Next Up For Disruption? College
from the this-could-get-interesting dept
Jake points us to an inkling of how the higher education market is beginning to be disrupted -- and it goes beyond just cheaper textbooks or courses being offered online. By now, online distance learning is well-known and not all that big a deal. But, really, all the old school online university efforts, like University of Phoenix, did was to take the traditional college model and move it online. True disruptive innovation is never about just moving a legacy model to a new medium, but about embracing some aspect of that new medium to offer something in a different way that really wasn't possible prior to that.
The article in Washington Monthly discusses a company called StraighterLine, which offers online college classes, but it totally disrupts the traditional business model of university learning. While the classic model is that you pay per class (or per semester as a fully matriculated student), StraighterLine has a simple model: you pay $99/month and get an all-you-can-eat offering. You go at your own pace -- so if you have lots of time (and can complete the work) you can take multiple classes in that month. In the opening story of the article, a woman completes four full classes in just two months -- for a grand total of $200. Taking those same classes at either local universities or online would have cost thousands, and would have taken much longer to complete. And, it's not as if the StraighterLine courses skimp either. According to the article (and it would be great to hear from anyone who's tried it to see if this is true), they use the same materials found in many college courses.
The reasoning behind all of this will sound familiar to those who read Techdirt on a regular basis:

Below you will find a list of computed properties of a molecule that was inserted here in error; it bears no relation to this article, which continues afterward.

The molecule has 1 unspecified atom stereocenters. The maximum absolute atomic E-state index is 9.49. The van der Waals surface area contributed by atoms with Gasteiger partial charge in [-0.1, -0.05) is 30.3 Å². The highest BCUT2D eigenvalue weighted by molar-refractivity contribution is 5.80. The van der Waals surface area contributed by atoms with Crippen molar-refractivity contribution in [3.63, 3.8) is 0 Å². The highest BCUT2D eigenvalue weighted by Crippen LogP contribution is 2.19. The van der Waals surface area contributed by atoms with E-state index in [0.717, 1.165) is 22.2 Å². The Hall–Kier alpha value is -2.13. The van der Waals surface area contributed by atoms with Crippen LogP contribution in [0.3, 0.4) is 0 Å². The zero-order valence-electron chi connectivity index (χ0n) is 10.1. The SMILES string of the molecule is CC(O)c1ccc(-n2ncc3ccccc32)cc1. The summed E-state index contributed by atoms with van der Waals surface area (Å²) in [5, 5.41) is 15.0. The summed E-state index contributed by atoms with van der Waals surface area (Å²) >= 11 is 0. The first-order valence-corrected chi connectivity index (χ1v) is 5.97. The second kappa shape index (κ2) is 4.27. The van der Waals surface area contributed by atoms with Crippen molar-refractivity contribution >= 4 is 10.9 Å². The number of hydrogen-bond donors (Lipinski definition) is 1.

Even as the cost of educating students fell, tuition rose at nearly three times the rate of inflation. Web-based courses weren't providing the promised price competition--in fact, many traditional universities were charging extra for online classes, tacking a "technology fee" onto their standard (and rising) rates. Rather than trying to overturn the status quo, big, publicly traded companies like Phoenix were profiting from it by cutting costs, charging rates similar to those at traditional universities, and pocketing the difference.Just like Craigslist. In fact, the article goes on to make that comparison, and highlight how similar the newspaper business and the University business are. It notes that freshman lectures are "higher education's equivalent of the classified section" in that they're insanely profitable and subsidize many other areas of the business.
This, Smith explained, was where StraighterLine came in. The cost of storing and communicating information over the Internet had fallen to almost nothing. Electronic course content in standard introductory classes had become a low-cost commodity. The only expensive thing left in higher education was the labor, the price of hiring a smart, knowledgeable person to help students when only a person would do. And the unique Smarthinking call-center model made that much cheaper, too. By putting these things together, Smith could offer introductory college courses a la carte, at a price that seemed to be missing a digit or two, or three: $99 per month, by subscription. Economics tells us that prices fall to marginal cost in the long run. Burck Smith simply decided to get there first.
And, just like Craigslist and newspapers, colleges started pushing back against StraighterLine, worrying about how it would impact them. In fact, it's caused quite a bit of trouble for StraighterLine, causing it to be split off from its original parent company, Smarthinking. Meanwhile, other complaints have made it difficult for StraighterLine to follow through on its partnering strategy to deal with questions concerning accreditation. So, StraighterLine itself may never become a huge success, but it gives you a glimpse of how the world is changing and how the higher education system may be ripe for disruptive innovation as well.